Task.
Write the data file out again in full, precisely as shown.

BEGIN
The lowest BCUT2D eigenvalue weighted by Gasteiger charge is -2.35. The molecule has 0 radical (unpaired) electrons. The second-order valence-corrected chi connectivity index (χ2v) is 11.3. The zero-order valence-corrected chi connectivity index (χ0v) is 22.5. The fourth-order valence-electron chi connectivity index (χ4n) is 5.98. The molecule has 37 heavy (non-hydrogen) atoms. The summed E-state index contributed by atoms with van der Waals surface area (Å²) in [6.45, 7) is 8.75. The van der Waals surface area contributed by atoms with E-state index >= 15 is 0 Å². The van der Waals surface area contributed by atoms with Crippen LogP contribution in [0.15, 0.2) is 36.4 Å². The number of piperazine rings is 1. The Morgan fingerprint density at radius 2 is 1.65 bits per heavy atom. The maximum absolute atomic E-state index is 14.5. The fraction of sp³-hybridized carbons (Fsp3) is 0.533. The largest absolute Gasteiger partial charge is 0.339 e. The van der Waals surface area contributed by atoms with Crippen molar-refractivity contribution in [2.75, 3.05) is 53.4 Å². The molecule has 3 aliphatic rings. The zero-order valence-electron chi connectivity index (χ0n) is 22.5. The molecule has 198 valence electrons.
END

The lowest BCUT2D eigenvalue weighted by Gasteiger charge is -2.35. The molecule has 0 radical (unpaired) electrons. The second-order valence-corrected chi connectivity index (χ2v) is 11.3. The zero-order valence-corrected chi connectivity index (χ0v) is 22.5. The fourth-order valence-electron chi connectivity index (χ4n) is 5.98. The molecule has 37 heavy (non-hydrogen) atoms. The summed E-state index contributed by atoms with van der Waals surface area (Å²) in [6.45, 7) is 8.75. The van der Waals surface area contributed by atoms with E-state index >= 15 is 0 Å². The van der Waals surface area contributed by atoms with Crippen LogP contribution in [0.15, 0.2) is 36.4 Å². The number of piperazine rings is 1. The Morgan fingerprint density at radius 2 is 1.65 bits per heavy atom. The maximum absolute atomic E-state index is 14.5. The fraction of sp³-hybridized carbons (Fsp3) is 0.533. The largest absolute Gasteiger partial charge is 0.339 e. The van der Waals surface area contributed by atoms with Crippen molar-refractivity contribution in [2.75, 3.05) is 53.4 Å². The molecule has 3 aliphatic rings. The zero-order valence-electron chi connectivity index (χ0n) is 22.5. The molecule has 198 valence electrons.